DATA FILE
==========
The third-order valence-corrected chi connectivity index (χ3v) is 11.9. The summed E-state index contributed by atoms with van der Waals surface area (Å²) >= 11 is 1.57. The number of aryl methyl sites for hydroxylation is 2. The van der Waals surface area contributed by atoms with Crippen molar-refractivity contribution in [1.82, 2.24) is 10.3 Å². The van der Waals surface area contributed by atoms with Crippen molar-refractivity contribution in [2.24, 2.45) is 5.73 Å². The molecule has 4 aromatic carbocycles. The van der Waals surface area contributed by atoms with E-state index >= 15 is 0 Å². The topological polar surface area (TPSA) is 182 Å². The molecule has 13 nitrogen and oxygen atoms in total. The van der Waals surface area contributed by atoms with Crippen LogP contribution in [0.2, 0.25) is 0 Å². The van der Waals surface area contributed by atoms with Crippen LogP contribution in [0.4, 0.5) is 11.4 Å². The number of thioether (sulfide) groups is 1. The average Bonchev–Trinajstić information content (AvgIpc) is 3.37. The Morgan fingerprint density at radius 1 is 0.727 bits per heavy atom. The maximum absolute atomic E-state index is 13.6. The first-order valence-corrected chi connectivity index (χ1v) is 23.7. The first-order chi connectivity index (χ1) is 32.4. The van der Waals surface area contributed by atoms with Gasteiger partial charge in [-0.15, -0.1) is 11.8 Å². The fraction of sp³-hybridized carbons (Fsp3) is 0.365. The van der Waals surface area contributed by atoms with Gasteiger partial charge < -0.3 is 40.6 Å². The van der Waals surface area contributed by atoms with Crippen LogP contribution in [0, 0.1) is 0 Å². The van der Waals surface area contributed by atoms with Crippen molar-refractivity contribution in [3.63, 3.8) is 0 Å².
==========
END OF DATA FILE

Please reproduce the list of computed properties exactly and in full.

The third-order valence-corrected chi connectivity index (χ3v) is 11.9. The summed E-state index contributed by atoms with van der Waals surface area (Å²) >= 11 is 1.57. The number of aryl methyl sites for hydroxylation is 2. The van der Waals surface area contributed by atoms with Crippen molar-refractivity contribution in [1.82, 2.24) is 10.3 Å². The van der Waals surface area contributed by atoms with Crippen molar-refractivity contribution in [2.24, 2.45) is 5.73 Å². The molecule has 4 aromatic carbocycles. The van der Waals surface area contributed by atoms with E-state index >= 15 is 0 Å². The topological polar surface area (TPSA) is 182 Å². The molecule has 13 nitrogen and oxygen atoms in total. The van der Waals surface area contributed by atoms with Crippen LogP contribution in [0.2, 0.25) is 0 Å². The van der Waals surface area contributed by atoms with Crippen LogP contribution in [0.4, 0.5) is 11.4 Å². The number of thioether (sulfide) groups is 1. The average Bonchev–Trinajstić information content (AvgIpc) is 3.37. The Morgan fingerprint density at radius 1 is 0.727 bits per heavy atom. The maximum absolute atomic E-state index is 13.6. The first-order valence-corrected chi connectivity index (χ1v) is 23.7. The first-order chi connectivity index (χ1) is 32.4. The van der Waals surface area contributed by atoms with Gasteiger partial charge in [-0.15, -0.1) is 11.8 Å². The fraction of sp³-hybridized carbons (Fsp3) is 0.365. The van der Waals surface area contributed by atoms with Gasteiger partial charge < -0.3 is 40.6 Å². The van der Waals surface area contributed by atoms with Crippen LogP contribution in [0, 0.1) is 0 Å². The van der Waals surface area contributed by atoms with Crippen molar-refractivity contribution in [3.63, 3.8) is 0 Å².